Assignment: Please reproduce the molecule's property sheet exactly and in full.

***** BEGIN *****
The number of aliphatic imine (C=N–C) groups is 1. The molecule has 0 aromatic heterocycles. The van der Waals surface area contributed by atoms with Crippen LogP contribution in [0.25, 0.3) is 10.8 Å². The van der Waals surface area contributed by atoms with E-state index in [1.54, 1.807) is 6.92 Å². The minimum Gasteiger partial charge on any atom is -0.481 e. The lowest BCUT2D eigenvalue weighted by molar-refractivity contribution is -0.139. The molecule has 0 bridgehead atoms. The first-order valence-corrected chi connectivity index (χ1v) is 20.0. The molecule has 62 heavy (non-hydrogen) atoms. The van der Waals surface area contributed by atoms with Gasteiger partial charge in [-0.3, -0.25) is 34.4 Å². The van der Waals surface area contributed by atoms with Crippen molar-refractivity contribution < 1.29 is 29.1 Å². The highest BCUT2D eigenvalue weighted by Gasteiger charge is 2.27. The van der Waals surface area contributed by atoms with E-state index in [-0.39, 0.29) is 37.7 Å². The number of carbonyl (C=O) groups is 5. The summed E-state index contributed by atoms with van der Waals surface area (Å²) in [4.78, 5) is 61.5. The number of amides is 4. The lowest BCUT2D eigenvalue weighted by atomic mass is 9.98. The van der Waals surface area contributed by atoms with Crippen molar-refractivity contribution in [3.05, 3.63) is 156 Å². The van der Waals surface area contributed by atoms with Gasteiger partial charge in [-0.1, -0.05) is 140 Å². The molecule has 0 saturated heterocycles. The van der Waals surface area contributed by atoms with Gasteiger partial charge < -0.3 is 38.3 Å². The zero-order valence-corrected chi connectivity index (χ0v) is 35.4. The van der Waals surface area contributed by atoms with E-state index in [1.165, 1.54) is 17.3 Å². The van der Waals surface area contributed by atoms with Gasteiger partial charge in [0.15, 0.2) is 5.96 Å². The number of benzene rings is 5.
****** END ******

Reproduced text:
The number of aliphatic imine (C=N–C) groups is 1. The molecule has 0 aromatic heterocycles. The van der Waals surface area contributed by atoms with Crippen LogP contribution in [0.25, 0.3) is 10.8 Å². The van der Waals surface area contributed by atoms with E-state index in [1.54, 1.807) is 6.92 Å². The minimum Gasteiger partial charge on any atom is -0.481 e. The lowest BCUT2D eigenvalue weighted by molar-refractivity contribution is -0.139. The molecule has 0 bridgehead atoms. The first-order valence-corrected chi connectivity index (χ1v) is 20.0. The molecule has 62 heavy (non-hydrogen) atoms. The van der Waals surface area contributed by atoms with Gasteiger partial charge in [-0.3, -0.25) is 34.4 Å². The van der Waals surface area contributed by atoms with Crippen molar-refractivity contribution < 1.29 is 29.1 Å². The highest BCUT2D eigenvalue weighted by Gasteiger charge is 2.27. The van der Waals surface area contributed by atoms with E-state index in [-0.39, 0.29) is 37.7 Å². The number of carbonyl (C=O) groups is 5. The summed E-state index contributed by atoms with van der Waals surface area (Å²) in [4.78, 5) is 61.5. The number of amides is 4. The lowest BCUT2D eigenvalue weighted by atomic mass is 9.98. The van der Waals surface area contributed by atoms with Crippen molar-refractivity contribution in [3.05, 3.63) is 156 Å². The van der Waals surface area contributed by atoms with Gasteiger partial charge in [-0.1, -0.05) is 140 Å². The molecule has 0 saturated heterocycles. The van der Waals surface area contributed by atoms with Gasteiger partial charge < -0.3 is 38.3 Å². The zero-order valence-corrected chi connectivity index (χ0v) is 35.4. The van der Waals surface area contributed by atoms with E-state index in [1.165, 1.54) is 17.3 Å². The van der Waals surface area contributed by atoms with Gasteiger partial charge in [0.15, 0.2) is 5.96 Å². The number of benzene rings is 5.